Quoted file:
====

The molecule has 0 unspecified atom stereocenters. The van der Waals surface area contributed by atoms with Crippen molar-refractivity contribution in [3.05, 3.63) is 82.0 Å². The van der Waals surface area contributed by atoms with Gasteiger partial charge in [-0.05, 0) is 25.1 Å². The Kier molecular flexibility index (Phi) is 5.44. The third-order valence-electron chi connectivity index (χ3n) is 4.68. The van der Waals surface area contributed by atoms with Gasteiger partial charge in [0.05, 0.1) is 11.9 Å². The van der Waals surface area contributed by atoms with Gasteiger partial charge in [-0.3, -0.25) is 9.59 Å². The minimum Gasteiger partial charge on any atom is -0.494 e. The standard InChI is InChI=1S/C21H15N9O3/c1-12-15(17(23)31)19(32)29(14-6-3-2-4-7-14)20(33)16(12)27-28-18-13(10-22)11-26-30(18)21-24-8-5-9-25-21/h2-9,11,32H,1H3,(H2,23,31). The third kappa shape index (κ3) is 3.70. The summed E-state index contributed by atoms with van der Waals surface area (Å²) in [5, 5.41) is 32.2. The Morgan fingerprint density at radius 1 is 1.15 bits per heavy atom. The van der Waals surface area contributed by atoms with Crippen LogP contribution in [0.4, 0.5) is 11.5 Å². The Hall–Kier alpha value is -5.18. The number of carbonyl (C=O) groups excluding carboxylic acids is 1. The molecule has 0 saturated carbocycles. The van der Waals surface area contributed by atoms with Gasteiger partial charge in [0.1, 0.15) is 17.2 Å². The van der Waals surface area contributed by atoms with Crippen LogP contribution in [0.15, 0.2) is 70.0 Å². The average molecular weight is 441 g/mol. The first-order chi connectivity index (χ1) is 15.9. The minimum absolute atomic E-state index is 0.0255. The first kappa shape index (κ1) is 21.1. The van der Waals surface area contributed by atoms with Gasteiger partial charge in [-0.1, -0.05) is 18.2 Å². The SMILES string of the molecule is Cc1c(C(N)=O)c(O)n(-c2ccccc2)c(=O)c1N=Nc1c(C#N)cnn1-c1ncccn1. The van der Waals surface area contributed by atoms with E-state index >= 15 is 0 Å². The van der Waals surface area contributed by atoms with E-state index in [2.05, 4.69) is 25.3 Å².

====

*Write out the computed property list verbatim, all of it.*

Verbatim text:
The molecule has 0 unspecified atom stereocenters. The van der Waals surface area contributed by atoms with Crippen molar-refractivity contribution in [3.05, 3.63) is 82.0 Å². The van der Waals surface area contributed by atoms with Gasteiger partial charge in [-0.05, 0) is 25.1 Å². The Kier molecular flexibility index (Phi) is 5.44. The third-order valence-electron chi connectivity index (χ3n) is 4.68. The van der Waals surface area contributed by atoms with Gasteiger partial charge in [0.05, 0.1) is 11.9 Å². The van der Waals surface area contributed by atoms with Gasteiger partial charge in [-0.3, -0.25) is 9.59 Å². The minimum Gasteiger partial charge on any atom is -0.494 e. The standard InChI is InChI=1S/C21H15N9O3/c1-12-15(17(23)31)19(32)29(14-6-3-2-4-7-14)20(33)16(12)27-28-18-13(10-22)11-26-30(18)21-24-8-5-9-25-21/h2-9,11,32H,1H3,(H2,23,31). The third kappa shape index (κ3) is 3.70. The summed E-state index contributed by atoms with van der Waals surface area (Å²) in [5, 5.41) is 32.2. The Morgan fingerprint density at radius 1 is 1.15 bits per heavy atom. The van der Waals surface area contributed by atoms with Crippen LogP contribution in [0.4, 0.5) is 11.5 Å². The Hall–Kier alpha value is -5.18. The number of carbonyl (C=O) groups excluding carboxylic acids is 1. The molecule has 0 saturated carbocycles. The van der Waals surface area contributed by atoms with Gasteiger partial charge in [0.1, 0.15) is 17.2 Å². The van der Waals surface area contributed by atoms with Crippen LogP contribution in [0.15, 0.2) is 70.0 Å². The average molecular weight is 441 g/mol. The first-order chi connectivity index (χ1) is 15.9. The minimum absolute atomic E-state index is 0.0255. The first kappa shape index (κ1) is 21.1. The van der Waals surface area contributed by atoms with Gasteiger partial charge in [-0.1, -0.05) is 18.2 Å². The SMILES string of the molecule is Cc1c(C(N)=O)c(O)n(-c2ccccc2)c(=O)c1N=Nc1c(C#N)cnn1-c1ncccn1. The van der Waals surface area contributed by atoms with E-state index >= 15 is 0 Å². The van der Waals surface area contributed by atoms with E-state index in [2.05, 4.69) is 25.3 Å².